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The Witches' Voice Inc.|
We at the Witches' Voice are continually compiling a important reference documents, form letters that you can use in your local fight for YOUR freedom... Note: The Witches' Voice Inc. does not offer legal advice nor are we qualified to do so. This document does not constitute legal advice but is intended to be used in conjunction with the legal services of an attorney licensed to practice in your state. This document can be copied and distributed to your lawyer should you decide that you need the services of one.
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Some Moral Support From another one Who Has been There|
Brief history - I live in a town of about 130,000 in the Midwest. I've been a Pagan all my life, and my ex-husband knew that before we even started dating. He was raised Baptist, but he doesn't go to church.
Religion was never a problem, until it became a handy way to prove I was an unfit mother. My coven has been very active for about eight years. We've worked very hard to educate the public in our region, and let them know we are just like them, with kids, jobs, houses, bills, etc. As a result, we are very public about our lifestyles and our religious practices. We have a church charter, a ministerial board, a store/community center, a newsletter, and a television program on cable access.
My divorce took three years. There were depositions, accusations, anger and spite. I was the petitioner, and he was the respondent. My case consisted of infidelity and abuse on his part, and his case consisted of my being an unfit mother because of my religious practices leading to an immoral lifestyle and being a danger to the health and welfare of our children, ages 7 and 5. His attorney supeonaed me for a deposition months before the trial, and in the deposition, she attempted to prove that by having an altar set up in my living room, I was exposing my children to dangerous knives and open flame (athame and candles). There was also an attempt to prove that Pagans maintained open relationships throughout their marriages. Oddly enough, he was the one who continued to have a girlfriend on the side.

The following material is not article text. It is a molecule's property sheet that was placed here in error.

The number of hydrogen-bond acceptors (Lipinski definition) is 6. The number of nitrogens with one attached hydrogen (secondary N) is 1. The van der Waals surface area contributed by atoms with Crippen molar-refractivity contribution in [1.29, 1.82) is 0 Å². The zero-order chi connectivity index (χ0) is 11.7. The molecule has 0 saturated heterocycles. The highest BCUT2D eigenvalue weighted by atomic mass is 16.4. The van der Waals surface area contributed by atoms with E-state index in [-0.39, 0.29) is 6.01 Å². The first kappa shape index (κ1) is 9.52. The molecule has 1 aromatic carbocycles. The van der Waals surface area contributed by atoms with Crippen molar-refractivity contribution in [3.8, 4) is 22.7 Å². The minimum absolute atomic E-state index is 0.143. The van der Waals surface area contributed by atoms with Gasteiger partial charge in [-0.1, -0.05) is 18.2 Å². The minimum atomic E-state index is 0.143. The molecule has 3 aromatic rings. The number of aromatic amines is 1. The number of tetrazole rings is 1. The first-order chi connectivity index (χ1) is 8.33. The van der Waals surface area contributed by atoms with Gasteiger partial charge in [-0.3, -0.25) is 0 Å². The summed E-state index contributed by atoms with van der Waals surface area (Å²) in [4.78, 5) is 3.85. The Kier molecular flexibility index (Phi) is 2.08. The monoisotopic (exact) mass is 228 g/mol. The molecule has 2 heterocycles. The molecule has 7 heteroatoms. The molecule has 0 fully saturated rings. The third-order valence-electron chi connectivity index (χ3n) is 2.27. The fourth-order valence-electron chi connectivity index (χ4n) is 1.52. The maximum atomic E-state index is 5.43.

The subject of attending festivals was brought up. I attend Heartland every year, usually with my father, and visit with a lot of old friends I've known since I was a child. My ex-husband's attorney tried to make it sound as if I went up there every year to have sex with nameless strangers and participate in many naked rites.
Well, OK, so maybe the naked part is true, but is there anything illegal or immoral about that? I haven't taken either one of my children since my oldest was four months old. I don't think he remembers it. I don't bring them now because I know their father would have a cow, and the one time I did bring my oldest, he got sunburned. Yes, that was what they brought up in the deposition. A sunburn at a festival.
The only other thing they could think of in which either child was hurt was when my youngest tripped over a candle and got some hot wax on his foot. Again, he doesn't even remember it, and there aren't any scars.
They also supeonaed the man I was dating at the time to take his deposition. I think they were attempting to prove that I had known him before I left my husband, and that I had an open relationship with this man. Alas, it was but a waste of time and money on their part. Oh, yes, he was also Pagan.
February 17, 1998: Trial Day.
My attorney had me absolutely terrified. She wasn't very understanding about my religion, and she had me convinced that one misstep on my part would lose my children for life. For the trial, his
attorney supeonaed a former friend and roommate of mine, and the program director for the local cable company. My former friend was supposed to admit that, yes, I was a flaky slut (I wasn't), and the program director was supposed to admit that our television program was weird and twisted (it's not).
The judge then ordered a viewing of an episode of our TV program. The whole purpose of our show is to show people who we are, what we do, and that we aren't going to hurt anybody. I believe we got that point across.